General Availability of Healthcare

The best hospitals and healthcare facilities are located in the large cities of countries that have the greatest number of Western visitors -- Singapore, Hong Kong, Kuala Lumpur (Malaysia), and Bangkok (Thailand). In rural areas of these countries and throughout the lesser-developed countries of Vietnam, Cambodia, and Laos, there are limited healthcare facilities: Hospitals are few and far between and are generally of poor quality. Even in heavily touristed Bali, you're better off evacuating to one of the more developed countries if faced with a serious medical situation. Over-the-counter medications are available anywhere, but it's a good idea to bring antidiarrheal medication and rehydration salts, among others.

Contact the International Association for Medical Assistance to Travelers (IAMAT; tel. 716/754-4883, or 416/652-0137 in Canada; www.iamat.org) for tips on health concerns and lists of local, English-speaking doctors in the countries you're visiting. The U.S. Centers for Disease Control and Prevention (tel. 800/311-3435; www.cdc.gov) provides up-to-date information on health hazards by region or country and offers tips on food safety. You can find listings of reliable clinics overseas at the International Society of Travel Medicine (www.istm.org). The website www.tripprep.com, sponsored by a consortium of travel medicine practitioners, may also offer helpful advice on traveling abroad.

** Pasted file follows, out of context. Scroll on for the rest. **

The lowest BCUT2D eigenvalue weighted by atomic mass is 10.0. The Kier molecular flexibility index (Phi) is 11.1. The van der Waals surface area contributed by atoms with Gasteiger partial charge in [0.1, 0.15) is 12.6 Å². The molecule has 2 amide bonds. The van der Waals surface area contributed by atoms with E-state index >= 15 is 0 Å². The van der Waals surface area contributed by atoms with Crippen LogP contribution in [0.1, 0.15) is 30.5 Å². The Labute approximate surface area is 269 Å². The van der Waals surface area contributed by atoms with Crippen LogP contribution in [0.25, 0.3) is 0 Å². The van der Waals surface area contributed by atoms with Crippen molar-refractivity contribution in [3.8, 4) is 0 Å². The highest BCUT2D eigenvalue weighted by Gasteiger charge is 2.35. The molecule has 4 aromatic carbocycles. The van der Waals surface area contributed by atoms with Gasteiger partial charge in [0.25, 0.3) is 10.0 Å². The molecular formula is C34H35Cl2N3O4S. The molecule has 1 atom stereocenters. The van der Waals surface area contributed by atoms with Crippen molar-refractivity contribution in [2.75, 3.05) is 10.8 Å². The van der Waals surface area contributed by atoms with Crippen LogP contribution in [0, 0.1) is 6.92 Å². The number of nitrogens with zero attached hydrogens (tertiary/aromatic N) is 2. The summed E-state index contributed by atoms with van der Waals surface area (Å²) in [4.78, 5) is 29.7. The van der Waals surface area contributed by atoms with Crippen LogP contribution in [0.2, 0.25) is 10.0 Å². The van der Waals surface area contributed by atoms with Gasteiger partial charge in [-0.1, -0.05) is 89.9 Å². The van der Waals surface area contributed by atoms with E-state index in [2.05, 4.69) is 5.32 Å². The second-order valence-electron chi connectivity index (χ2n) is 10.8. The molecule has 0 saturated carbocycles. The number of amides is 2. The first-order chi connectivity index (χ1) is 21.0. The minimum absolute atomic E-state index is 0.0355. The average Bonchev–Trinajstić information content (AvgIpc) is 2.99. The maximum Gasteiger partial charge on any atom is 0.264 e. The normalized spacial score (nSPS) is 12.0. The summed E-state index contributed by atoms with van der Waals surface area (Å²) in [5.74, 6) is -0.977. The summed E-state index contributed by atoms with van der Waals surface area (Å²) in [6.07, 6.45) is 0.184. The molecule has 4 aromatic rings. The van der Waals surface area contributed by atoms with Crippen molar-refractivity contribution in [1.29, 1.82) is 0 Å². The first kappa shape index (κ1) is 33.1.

Common Ailments

Tropical Illnesses -- Among Southeast Asia's tropical diseases carried by mosquitoes are malaria, dengue fever, chikungunya, and Japanese encephalitis. Reports about malaria prophylactics vary. While most local health agencies tell you not to waste your time with antimalarial drugs, the CDC still advises people to take tablets, most of which cause uncomfortable side effects. In truth, your only sure way to avoid mosquito-borne diseases is to avoid being bitten. Repellents that contain DEET are the most effective, but gentler alternatives (look into baby-care products in any pharmacy) provide DEET-free mosquito protection without the chemicals. Also be aware that malaria mosquitoes bite between the hours of 5 and 7 in the morning and in the evening, so it's important to exercise caution at those times (wearing long sleeves and long trousers is a good idea, as is burning mosquito coils). Dengue-fever mosquitoes bite during the day.

Hepatitis A can be contracted from water or food, and cholera epidemics sometimes occur in remote areas. Bilharzia, schistosomiasis, and giardia are parasitic diseases that can be contracted from swimming in or drinking from stagnant or untreated water in lakes or streams.

Anyone contemplating sexual activity should be aware that HIV is rampant in many Southeast Asian countries, along with other STDs such as gonorrhea, syphilis, herpes, and hepatitis B.

Dietary Red Flags -- Unless you intend to confine your travels to the big cities and dine only at restaurants that serve Western-style food, you will likely be sampling some new cuisine. This could lead initially to upset stomach or diarrhea, which usually lasts just a few days as your body adapts to the change in your diet.